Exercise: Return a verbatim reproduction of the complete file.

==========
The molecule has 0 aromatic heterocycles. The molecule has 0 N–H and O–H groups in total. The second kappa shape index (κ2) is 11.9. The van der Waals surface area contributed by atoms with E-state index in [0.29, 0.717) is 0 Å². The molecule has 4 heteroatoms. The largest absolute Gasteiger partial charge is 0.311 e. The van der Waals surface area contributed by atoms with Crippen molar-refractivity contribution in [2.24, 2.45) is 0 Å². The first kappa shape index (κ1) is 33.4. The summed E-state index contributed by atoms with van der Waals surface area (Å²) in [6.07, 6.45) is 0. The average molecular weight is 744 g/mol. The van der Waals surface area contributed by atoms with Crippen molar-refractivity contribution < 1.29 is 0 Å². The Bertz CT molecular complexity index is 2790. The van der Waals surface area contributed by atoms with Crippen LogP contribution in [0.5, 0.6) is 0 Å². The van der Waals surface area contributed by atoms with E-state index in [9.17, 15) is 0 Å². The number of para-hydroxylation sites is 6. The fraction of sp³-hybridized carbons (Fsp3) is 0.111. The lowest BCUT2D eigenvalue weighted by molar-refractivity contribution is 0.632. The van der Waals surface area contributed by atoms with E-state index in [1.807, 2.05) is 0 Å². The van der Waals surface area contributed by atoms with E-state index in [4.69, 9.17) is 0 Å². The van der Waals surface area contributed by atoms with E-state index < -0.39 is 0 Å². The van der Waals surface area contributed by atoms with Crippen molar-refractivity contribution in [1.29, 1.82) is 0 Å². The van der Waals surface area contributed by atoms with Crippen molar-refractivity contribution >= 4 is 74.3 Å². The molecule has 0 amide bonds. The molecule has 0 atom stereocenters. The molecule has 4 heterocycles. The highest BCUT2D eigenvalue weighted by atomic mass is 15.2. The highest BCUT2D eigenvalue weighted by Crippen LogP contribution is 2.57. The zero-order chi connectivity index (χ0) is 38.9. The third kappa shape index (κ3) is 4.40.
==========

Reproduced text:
The molecule has 0 aromatic heterocycles. The molecule has 0 N–H and O–H groups in total. The second kappa shape index (κ2) is 11.9. The van der Waals surface area contributed by atoms with E-state index in [0.29, 0.717) is 0 Å². The molecule has 4 heteroatoms. The largest absolute Gasteiger partial charge is 0.311 e. The van der Waals surface area contributed by atoms with Crippen molar-refractivity contribution in [2.24, 2.45) is 0 Å². The first kappa shape index (κ1) is 33.4. The summed E-state index contributed by atoms with van der Waals surface area (Å²) in [6.07, 6.45) is 0. The average molecular weight is 744 g/mol. The van der Waals surface area contributed by atoms with Crippen molar-refractivity contribution < 1.29 is 0 Å². The Bertz CT molecular complexity index is 2790. The van der Waals surface area contributed by atoms with Crippen LogP contribution in [0.5, 0.6) is 0 Å². The van der Waals surface area contributed by atoms with E-state index in [9.17, 15) is 0 Å². The number of para-hydroxylation sites is 6. The fraction of sp³-hybridized carbons (Fsp3) is 0.111. The lowest BCUT2D eigenvalue weighted by molar-refractivity contribution is 0.632. The van der Waals surface area contributed by atoms with E-state index in [1.807, 2.05) is 0 Å². The van der Waals surface area contributed by atoms with E-state index in [4.69, 9.17) is 0 Å². The van der Waals surface area contributed by atoms with E-state index < -0.39 is 0 Å². The van der Waals surface area contributed by atoms with Crippen molar-refractivity contribution in [1.29, 1.82) is 0 Å². The van der Waals surface area contributed by atoms with Crippen molar-refractivity contribution >= 4 is 74.3 Å². The molecule has 0 amide bonds. The molecule has 0 atom stereocenters. The molecule has 4 heterocycles. The highest BCUT2D eigenvalue weighted by atomic mass is 15.2. The highest BCUT2D eigenvalue weighted by Crippen LogP contribution is 2.57. The zero-order chi connectivity index (χ0) is 38.9. The third kappa shape index (κ3) is 4.40.